How Sugar affects the skin

 

Refined or added sugar is probably one of the most widely discussed topics in the health and wellness realm these days. Food manufacturers are adding refined sugar to almost all their food items. So, it may come as a surprise that many of your favorite savory foods, sauces, and snacks are hiding sugar in them.

We all might be familiar with the toll sugar can take on our health. However, many of us don’t realize how bad it can be for our skin. So let’s start by explaining the harmful effects of sugar on your skin and how you can cut back on it to keep your skin healthy.

What is Added Sugar?

To help you fully understand how you might be consuming sugar without even knowing, let’s first understand what added sugar is. Our bodies need glucose (a form of sugar) to gain the energy required to perform various functions. However, our bodies can convert carbohydrates, fats, and proteins from our daily diet into glucose, so we don’t need to consume sugar. Added sugars refer to the sugars added during the manufacturing of various packed and commercially prepared food items. These sugars contain empty calories, which means they have no nutritional value and lead to a long list of health issues.

How Much Sugar Do You Need?

If you grab a teaspoon and imagine yourself eating 30 spoonfuls of sugar, that’s the amount of sugar most Americans consume each day. Over the past few years, sugar intake has increased significantly among Americans. As a result, an average person is getting more than 13% or 270 calories of his daily calorie intake from sugar, which exceeds the amount recommended by the U.S dietary guidelines.¹  U.S dietary guidelines advise that Americans shouldn’t get more than 10% of their daily calories from sugar. For example, a 12-ounce soda can has 130 calories, making about eight teaspoons of sugar. So you can imagine how many calories you consume daily, even if you consume one drink.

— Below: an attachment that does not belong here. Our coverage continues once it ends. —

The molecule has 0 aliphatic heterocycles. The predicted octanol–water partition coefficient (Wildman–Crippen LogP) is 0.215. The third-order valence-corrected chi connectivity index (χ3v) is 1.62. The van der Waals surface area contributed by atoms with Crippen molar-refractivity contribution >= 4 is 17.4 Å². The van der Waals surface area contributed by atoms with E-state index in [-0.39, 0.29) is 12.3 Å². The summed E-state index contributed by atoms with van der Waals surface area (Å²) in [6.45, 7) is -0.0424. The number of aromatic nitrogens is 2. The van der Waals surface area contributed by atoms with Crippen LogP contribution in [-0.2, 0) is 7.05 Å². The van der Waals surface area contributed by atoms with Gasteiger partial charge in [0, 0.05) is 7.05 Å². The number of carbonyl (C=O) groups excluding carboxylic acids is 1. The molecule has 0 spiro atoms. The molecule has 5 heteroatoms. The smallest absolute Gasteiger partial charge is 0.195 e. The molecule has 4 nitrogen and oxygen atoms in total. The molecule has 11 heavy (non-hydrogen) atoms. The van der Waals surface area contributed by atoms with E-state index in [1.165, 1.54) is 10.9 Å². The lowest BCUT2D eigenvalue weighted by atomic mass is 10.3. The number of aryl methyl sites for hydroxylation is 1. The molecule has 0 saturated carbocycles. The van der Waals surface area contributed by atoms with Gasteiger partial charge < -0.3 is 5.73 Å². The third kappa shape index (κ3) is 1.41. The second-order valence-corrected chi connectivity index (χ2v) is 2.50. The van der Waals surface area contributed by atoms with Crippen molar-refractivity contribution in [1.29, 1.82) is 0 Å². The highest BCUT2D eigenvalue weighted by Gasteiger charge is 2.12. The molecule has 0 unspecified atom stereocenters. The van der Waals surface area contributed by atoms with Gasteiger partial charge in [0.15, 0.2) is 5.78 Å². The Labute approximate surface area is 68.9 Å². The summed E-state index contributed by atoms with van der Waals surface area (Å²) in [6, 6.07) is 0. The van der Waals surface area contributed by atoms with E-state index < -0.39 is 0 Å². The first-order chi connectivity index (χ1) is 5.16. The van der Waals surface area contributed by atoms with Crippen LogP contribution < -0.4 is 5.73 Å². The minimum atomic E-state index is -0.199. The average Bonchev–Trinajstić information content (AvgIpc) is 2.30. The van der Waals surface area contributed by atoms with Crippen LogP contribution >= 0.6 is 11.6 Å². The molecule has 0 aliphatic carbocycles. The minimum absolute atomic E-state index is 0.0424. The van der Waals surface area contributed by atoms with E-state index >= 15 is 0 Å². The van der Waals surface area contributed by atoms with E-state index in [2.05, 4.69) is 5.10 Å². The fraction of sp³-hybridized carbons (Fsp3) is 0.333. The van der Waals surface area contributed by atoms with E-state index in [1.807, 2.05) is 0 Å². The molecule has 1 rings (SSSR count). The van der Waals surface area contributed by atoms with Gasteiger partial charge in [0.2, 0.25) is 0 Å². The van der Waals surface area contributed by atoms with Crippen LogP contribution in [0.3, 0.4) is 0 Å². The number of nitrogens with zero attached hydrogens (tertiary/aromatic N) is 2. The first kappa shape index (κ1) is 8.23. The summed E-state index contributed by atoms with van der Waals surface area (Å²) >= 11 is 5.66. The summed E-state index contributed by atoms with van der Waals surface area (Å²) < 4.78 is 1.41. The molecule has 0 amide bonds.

How Does Sugar Affect Your Skin?

If you’re wondering what a seemingly harmless cupcake or candy bar can do to your skin, stay with us. Here’s why you should take a step back on your favorite sugary treats if you’re in pursuit of gorgeous-looking skin:

  • Glycation - Glycation is probably the first thing that comes to mind when we talk about the adverse effects of sugar on the skin because it’s the most notable effect of sugar on the skin. What exactly is glycation? Glycation is the natural process in which sugar molecules in your bloodstream attach to proteins or lipids in the body to form AGEs.²  These proteins include elastin and collagen, needed to keep the skin firm, vibrant, and healthy. AGEs produced during glycation break down elastin and collagen, paving the way to the early onset of signs of aging. Moreover, AGEs break down the natural antioxidant in your body, putting your skin at a higher risk of oxidative stress due to free radicals.